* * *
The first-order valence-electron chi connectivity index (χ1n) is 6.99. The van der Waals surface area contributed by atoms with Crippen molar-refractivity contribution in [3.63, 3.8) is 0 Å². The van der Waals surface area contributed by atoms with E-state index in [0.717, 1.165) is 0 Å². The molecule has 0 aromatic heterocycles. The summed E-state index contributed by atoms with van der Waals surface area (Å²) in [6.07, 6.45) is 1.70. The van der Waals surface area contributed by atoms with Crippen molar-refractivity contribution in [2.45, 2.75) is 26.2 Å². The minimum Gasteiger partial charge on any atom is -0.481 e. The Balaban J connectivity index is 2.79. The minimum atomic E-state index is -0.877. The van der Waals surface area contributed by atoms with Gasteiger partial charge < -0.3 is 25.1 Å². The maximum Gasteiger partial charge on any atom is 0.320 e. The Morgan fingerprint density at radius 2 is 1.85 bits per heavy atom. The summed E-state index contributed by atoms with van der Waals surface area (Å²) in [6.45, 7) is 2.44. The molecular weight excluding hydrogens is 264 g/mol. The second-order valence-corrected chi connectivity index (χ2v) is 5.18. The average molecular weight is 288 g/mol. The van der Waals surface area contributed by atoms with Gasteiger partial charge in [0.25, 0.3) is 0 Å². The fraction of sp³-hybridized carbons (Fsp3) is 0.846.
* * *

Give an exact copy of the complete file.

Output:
The first-order valence-electron chi connectivity index (χ1n) is 6.99. The van der Waals surface area contributed by atoms with Crippen molar-refractivity contribution in [3.63, 3.8) is 0 Å². The van der Waals surface area contributed by atoms with E-state index in [0.717, 1.165) is 0 Å². The molecule has 0 aromatic heterocycles. The summed E-state index contributed by atoms with van der Waals surface area (Å²) in [6.07, 6.45) is 1.70. The van der Waals surface area contributed by atoms with Crippen molar-refractivity contribution in [2.45, 2.75) is 26.2 Å². The minimum Gasteiger partial charge on any atom is -0.481 e. The Balaban J connectivity index is 2.79. The minimum atomic E-state index is -0.877. The van der Waals surface area contributed by atoms with Gasteiger partial charge < -0.3 is 25.1 Å². The maximum Gasteiger partial charge on any atom is 0.320 e. The Morgan fingerprint density at radius 2 is 1.85 bits per heavy atom. The summed E-state index contributed by atoms with van der Waals surface area (Å²) in [6.45, 7) is 2.44. The molecular weight excluding hydrogens is 264 g/mol. The second-order valence-corrected chi connectivity index (χ2v) is 5.18. The average molecular weight is 288 g/mol. The van der Waals surface area contributed by atoms with Gasteiger partial charge in [0.25, 0.3) is 0 Å². The fraction of sp³-hybridized carbons (Fsp3) is 0.846.